Graeme McDowell was not surprised to see the amateurs give the professionals a run for their money at St Andrews this week.
Irishman Paul Dunne started the closing round as joint leader, while England’s Ashley Chesters and Americans Ollie Schniederjans and Jordan Niebrugge all featured near the top of the leaderboard on the final day.
The Northern Irishman, who finished on four-under 284 after a final round of 70, believes the strong amateur game will result in younger winners on the PGA and European Tours.
He said: “There’s a belief they can compete now. Youngsters have a readiness to do it that wasn’t there when I turned pro.
“I’m maybe a bad example because I hadn’t been to a professional tournament until I played in one. I didn’t have any exposure.
“I played with Ollie Schniederjans and he’s already been in half a dozen events with the pros.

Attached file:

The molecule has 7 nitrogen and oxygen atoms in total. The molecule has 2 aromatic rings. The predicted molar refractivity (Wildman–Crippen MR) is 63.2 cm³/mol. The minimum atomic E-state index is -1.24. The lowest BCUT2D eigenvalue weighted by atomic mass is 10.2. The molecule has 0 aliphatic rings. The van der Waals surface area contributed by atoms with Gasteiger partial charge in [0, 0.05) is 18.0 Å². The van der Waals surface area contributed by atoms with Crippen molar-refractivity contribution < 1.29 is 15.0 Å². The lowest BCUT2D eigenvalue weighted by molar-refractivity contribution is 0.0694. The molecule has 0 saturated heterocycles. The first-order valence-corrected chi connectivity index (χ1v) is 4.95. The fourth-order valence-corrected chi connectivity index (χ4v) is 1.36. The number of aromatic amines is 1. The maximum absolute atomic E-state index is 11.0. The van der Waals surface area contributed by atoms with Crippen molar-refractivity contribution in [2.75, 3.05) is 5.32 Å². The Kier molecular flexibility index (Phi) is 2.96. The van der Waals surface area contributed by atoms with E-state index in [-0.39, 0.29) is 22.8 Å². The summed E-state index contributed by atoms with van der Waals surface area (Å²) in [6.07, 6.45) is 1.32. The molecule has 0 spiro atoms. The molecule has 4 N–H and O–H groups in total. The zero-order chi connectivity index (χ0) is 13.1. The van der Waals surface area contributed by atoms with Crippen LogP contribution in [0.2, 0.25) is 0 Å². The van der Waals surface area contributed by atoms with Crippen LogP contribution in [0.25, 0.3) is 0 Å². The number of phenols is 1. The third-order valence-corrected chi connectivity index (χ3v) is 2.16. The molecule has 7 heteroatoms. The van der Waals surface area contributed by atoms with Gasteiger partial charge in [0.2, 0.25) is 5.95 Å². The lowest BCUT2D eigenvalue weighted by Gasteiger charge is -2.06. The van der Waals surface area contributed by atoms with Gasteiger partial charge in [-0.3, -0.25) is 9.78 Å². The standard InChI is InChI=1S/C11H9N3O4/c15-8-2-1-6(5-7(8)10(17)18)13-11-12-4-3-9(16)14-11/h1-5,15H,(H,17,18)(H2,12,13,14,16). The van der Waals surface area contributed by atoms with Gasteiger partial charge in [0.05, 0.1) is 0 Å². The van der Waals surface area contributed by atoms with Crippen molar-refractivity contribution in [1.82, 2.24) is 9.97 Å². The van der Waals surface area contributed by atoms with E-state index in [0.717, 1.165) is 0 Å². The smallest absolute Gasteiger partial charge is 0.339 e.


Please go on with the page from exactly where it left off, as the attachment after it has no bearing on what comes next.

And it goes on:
“They come out ready to win big tournaments. The bar has been raised by Tiger Woods and then Rory McIlroy and Jordan Spieth. Players don’t have to be in their late 20s to be able to compete. They can do it right this second.”
McDowell played in the Great Britain and Ireland team that defeated the United States in the 2001 Walker Cup at Ocean Forest.
Luke Donald, Marc Warren, Nick Dougherty and Michael Hoey were among McDowell’s team-mates and they all went on to feature on the European Tour.
But the 35-year-old does not believe amateurs should hang on to play the Walker Cup if they believe they will receive enough invitations in the pro ranks to earn their card.
Scotland’s Bradley Neil, who won the 2014 Amateur championship, made the decision to turn pro after this year’s US Open instead of waiting to play in September’s Walker Cup at Royal Lytham and St Annes.
McDowell believes the boost in profile Dunne received after his week at St Andrews could tempt him to make the switch.
McDowell added: “The Walker Cup is one of the fondest memories of my career but it means nothing when you press the professional button.
“He needs starts and this could give him a chance to get his European Tour card. Those six or seven weeks could be beneficial.”